The first two batters for the home team Tuesday afternoon were no different than the first two hitters manager Ron Washington has penciled onto his lineup card each of the past two seasons.
In Ian Kinsler’s case, he has batted first the three of the past four years, and Elvis Andrus has stuck in the No. 2 hole after leading off much of the 2010 season.
Those two won’t be going anywhere this season, said Washington ahead of the first intrasquad game of spring training.
The duo remains the best combination the Rangers have to kick-start the offense, even after a sluggish 2012 season for Kinsler. But the expectation, beginning with the players themselves and their manager, is that Kinsler and Andrus will ignite the offense and play havoc on the bases.
“We set the table,” said Andrus, the starting shortstop. “You can see a difference every time me and Ian are on base. We put pressure on the pitchers, we put pressure on the defense, and that’s what the power guys are looking for.”
Kinsler can start a game as easily with a home run as he can a walk. Andrus’ roles isn’t the most glamorous, as oftentimes he gives himself up at the plate to move Kinsler 90 feet closer to a run.
If that’s what it takes, that’s what he will do.
Kinsler doesn’t need any reminders that his 2012 season didn’t meet his standards. He followed up his second career 30-30 season by hitting only 19 homers and stealing 21 bases. His on-base percentage fell from .355 to .326.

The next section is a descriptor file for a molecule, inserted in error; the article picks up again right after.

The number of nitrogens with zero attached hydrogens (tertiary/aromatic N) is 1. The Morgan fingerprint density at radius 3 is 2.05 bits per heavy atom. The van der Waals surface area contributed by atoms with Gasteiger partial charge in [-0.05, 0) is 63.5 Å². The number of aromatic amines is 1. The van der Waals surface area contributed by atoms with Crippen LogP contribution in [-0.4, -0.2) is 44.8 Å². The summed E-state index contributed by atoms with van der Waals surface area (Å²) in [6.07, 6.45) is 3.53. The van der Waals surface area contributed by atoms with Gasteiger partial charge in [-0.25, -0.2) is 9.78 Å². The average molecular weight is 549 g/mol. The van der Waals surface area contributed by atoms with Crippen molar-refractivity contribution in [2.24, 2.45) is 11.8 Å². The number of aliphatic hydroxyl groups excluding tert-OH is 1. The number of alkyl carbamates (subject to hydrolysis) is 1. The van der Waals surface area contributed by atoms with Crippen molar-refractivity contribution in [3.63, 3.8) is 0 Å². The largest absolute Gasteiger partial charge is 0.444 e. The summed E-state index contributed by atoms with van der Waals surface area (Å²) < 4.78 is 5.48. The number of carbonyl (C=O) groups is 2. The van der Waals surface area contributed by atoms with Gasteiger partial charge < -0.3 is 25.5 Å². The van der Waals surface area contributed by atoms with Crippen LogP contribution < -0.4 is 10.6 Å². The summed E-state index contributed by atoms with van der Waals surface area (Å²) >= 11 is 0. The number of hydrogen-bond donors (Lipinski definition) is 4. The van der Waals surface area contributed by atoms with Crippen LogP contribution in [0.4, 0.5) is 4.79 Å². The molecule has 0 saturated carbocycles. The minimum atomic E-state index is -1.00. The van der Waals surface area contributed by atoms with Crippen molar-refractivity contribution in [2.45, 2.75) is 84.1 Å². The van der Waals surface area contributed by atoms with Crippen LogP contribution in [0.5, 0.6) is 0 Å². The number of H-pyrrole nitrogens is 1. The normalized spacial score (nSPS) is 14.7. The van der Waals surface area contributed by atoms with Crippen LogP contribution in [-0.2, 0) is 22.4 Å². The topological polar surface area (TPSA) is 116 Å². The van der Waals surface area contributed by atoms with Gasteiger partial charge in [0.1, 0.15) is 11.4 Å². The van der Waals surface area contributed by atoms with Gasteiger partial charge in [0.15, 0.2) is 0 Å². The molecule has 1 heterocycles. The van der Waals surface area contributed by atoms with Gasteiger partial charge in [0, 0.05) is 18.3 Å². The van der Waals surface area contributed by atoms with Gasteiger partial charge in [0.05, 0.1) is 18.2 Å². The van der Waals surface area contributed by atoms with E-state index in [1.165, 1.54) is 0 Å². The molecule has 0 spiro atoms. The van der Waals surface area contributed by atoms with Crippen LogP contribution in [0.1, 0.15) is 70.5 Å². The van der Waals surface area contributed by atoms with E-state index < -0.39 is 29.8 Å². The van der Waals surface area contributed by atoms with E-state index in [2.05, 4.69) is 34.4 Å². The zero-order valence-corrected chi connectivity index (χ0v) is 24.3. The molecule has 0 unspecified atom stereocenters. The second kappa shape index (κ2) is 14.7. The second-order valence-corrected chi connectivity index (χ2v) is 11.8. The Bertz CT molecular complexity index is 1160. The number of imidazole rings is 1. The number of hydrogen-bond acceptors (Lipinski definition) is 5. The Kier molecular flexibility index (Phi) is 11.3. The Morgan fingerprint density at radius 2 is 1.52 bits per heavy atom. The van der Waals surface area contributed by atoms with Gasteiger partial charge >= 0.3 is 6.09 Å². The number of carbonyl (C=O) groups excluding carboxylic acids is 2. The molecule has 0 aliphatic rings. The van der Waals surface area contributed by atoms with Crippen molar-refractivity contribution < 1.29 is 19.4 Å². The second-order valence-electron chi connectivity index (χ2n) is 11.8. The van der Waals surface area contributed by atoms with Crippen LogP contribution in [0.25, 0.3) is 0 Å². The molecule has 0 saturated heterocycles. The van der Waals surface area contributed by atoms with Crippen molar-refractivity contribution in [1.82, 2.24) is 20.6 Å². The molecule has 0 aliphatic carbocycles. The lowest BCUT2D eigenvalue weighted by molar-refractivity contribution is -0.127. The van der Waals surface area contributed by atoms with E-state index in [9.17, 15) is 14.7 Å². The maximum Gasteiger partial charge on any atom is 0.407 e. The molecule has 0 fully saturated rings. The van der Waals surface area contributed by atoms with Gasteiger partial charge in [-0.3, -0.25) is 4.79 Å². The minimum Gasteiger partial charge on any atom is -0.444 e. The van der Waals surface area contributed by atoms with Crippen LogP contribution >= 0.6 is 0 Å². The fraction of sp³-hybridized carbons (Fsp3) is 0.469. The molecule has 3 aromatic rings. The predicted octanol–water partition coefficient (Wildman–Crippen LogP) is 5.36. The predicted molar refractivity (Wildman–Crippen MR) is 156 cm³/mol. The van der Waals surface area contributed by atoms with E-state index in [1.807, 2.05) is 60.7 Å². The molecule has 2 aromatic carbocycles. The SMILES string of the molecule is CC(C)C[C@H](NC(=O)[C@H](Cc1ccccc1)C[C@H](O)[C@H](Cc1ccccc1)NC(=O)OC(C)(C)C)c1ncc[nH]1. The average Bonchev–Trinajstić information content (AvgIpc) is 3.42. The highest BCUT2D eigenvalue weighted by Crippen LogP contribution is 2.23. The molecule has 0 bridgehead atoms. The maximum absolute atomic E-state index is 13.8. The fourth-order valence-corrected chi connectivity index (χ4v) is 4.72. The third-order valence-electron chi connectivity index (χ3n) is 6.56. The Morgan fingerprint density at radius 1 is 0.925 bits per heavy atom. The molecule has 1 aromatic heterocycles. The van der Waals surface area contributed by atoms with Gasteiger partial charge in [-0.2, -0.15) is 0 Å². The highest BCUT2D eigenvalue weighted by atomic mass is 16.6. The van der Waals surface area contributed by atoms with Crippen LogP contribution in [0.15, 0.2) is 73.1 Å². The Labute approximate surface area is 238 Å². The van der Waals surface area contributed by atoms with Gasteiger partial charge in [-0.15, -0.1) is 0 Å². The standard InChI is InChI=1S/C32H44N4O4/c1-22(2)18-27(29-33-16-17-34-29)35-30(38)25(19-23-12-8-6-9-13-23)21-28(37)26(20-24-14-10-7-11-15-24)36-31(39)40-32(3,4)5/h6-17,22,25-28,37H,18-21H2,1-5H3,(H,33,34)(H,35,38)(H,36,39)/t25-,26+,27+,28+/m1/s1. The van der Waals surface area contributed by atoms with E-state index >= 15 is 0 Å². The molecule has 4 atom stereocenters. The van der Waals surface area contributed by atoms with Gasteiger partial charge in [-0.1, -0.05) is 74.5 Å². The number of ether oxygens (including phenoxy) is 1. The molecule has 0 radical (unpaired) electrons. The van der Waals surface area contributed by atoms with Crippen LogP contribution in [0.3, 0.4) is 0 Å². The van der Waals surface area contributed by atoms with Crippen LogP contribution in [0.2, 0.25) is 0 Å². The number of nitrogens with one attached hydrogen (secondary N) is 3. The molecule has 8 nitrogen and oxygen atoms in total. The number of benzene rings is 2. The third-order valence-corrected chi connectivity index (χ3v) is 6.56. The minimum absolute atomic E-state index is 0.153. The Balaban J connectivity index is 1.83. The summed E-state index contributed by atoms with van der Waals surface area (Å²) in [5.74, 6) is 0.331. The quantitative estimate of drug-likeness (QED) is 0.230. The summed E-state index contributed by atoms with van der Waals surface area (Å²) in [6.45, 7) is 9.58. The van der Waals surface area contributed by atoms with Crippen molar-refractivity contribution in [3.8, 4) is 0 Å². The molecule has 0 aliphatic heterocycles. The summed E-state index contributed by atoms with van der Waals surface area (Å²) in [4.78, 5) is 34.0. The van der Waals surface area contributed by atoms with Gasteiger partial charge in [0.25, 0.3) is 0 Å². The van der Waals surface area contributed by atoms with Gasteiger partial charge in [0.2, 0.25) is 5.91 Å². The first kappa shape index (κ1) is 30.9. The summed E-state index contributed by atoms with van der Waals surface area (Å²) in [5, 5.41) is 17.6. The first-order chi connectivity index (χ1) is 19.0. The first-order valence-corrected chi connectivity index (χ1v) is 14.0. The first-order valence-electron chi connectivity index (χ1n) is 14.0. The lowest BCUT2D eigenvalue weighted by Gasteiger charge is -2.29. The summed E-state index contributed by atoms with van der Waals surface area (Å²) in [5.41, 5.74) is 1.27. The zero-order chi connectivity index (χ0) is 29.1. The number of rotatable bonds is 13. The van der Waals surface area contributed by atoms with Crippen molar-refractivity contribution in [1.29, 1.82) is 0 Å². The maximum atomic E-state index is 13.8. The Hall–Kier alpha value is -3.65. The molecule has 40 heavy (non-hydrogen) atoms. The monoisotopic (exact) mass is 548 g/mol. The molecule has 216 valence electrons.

But he had an off-season that he hadn’t experienced since 2010, one where he was free of pain from a lingering ankle injury. He’s leaner, stronger and motivated to return to the form that made him one of the best second baseman in the game.
Kinsler isn’t doing anything differently this spring. Just being healthy will take him out of the funk he fell into last season. He said he started “cheating” to compensate for his lack of speed, and wasn’t a good enough cheater at times.
“Once you start to feel like you have to cheat, that feeling never goes away,” I didn’t feel like I was strong enough or fast enough to steal a base the way I wanted to steal it. This year is a fresh start.”
He understands the argument that he’s not a prototypical leadoff hitter, a wiry speedster with little power, and might be better suited for a spot in the lineup where he could drive in more runs.
Not on this team, though.
“That’s the best spot for me in this lineup,” Kinsler said. “Every year you want to progress, and I think I’ve gotten better.”
The Rangers are at their best offensively when they are aggressive on the bases, and it starts with Kinsler and Andrus. That doesn’t mean they are going to be running wild this year.
They have learned from a tough 2012 season in which teams altered their looks and timing to the plate to slow the Rangers down. Kinsler and Andrus combined for 42 steals, down from 67 in 2012, and they were caught 19 times.
Andrus said that the key is to be aggressive but to have better awareness on the bases.
“If the pitchers are doing too much, we’re going to shut it down and let the hitters hit,” said Andrus, who hit a career-best .286 last season.
But Washington doesn’t want to rob his table-setters of their aggression, and indeed he has informed them and the rest of the team that the base-running shackles are off.
Washington knows that Kinsler and Andrus make the Rangers go. They know it, too.
“I tend to hit balls in the gaps more often, and he’s a bat-handler who can move me around the bases pretty easily,” Kinsler said. “It works out pretty well.”